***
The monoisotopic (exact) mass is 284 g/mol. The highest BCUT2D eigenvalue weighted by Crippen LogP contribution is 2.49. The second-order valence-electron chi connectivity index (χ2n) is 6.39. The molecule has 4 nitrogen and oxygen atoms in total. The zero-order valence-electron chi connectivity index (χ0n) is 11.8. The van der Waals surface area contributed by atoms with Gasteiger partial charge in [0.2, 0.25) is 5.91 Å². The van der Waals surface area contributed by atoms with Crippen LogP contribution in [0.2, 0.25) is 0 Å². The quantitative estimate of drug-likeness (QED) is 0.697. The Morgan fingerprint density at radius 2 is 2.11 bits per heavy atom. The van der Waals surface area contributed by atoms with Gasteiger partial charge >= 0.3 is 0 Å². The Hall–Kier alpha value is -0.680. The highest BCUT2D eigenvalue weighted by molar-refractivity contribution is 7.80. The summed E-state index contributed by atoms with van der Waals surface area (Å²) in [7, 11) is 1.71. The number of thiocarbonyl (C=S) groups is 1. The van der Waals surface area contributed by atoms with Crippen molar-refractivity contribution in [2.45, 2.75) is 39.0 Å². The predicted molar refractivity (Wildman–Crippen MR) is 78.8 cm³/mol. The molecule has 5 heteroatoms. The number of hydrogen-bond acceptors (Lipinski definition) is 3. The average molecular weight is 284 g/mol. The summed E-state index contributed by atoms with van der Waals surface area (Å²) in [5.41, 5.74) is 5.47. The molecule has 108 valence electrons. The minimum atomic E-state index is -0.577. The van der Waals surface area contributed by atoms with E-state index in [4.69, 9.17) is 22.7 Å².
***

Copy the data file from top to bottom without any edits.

The monoisotopic (exact) mass is 284 g/mol. The highest BCUT2D eigenvalue weighted by Crippen LogP contribution is 2.49. The second-order valence-electron chi connectivity index (χ2n) is 6.39. The molecule has 4 nitrogen and oxygen atoms in total. The zero-order valence-electron chi connectivity index (χ0n) is 11.8. The van der Waals surface area contributed by atoms with Gasteiger partial charge in [0.2, 0.25) is 5.91 Å². The van der Waals surface area contributed by atoms with Crippen LogP contribution in [0.2, 0.25) is 0 Å². The quantitative estimate of drug-likeness (QED) is 0.697. The Morgan fingerprint density at radius 2 is 2.11 bits per heavy atom. The van der Waals surface area contributed by atoms with Gasteiger partial charge >= 0.3 is 0 Å². The Hall–Kier alpha value is -0.680. The highest BCUT2D eigenvalue weighted by molar-refractivity contribution is 7.80. The summed E-state index contributed by atoms with van der Waals surface area (Å²) in [7, 11) is 1.71. The number of thiocarbonyl (C=S) groups is 1. The van der Waals surface area contributed by atoms with Crippen molar-refractivity contribution in [2.45, 2.75) is 39.0 Å². The predicted molar refractivity (Wildman–Crippen MR) is 78.8 cm³/mol. The molecule has 5 heteroatoms. The number of hydrogen-bond acceptors (Lipinski definition) is 3. The average molecular weight is 284 g/mol. The summed E-state index contributed by atoms with van der Waals surface area (Å²) in [5.41, 5.74) is 5.47. The molecule has 108 valence electrons. The minimum atomic E-state index is -0.577. The van der Waals surface area contributed by atoms with E-state index in [4.69, 9.17) is 22.7 Å².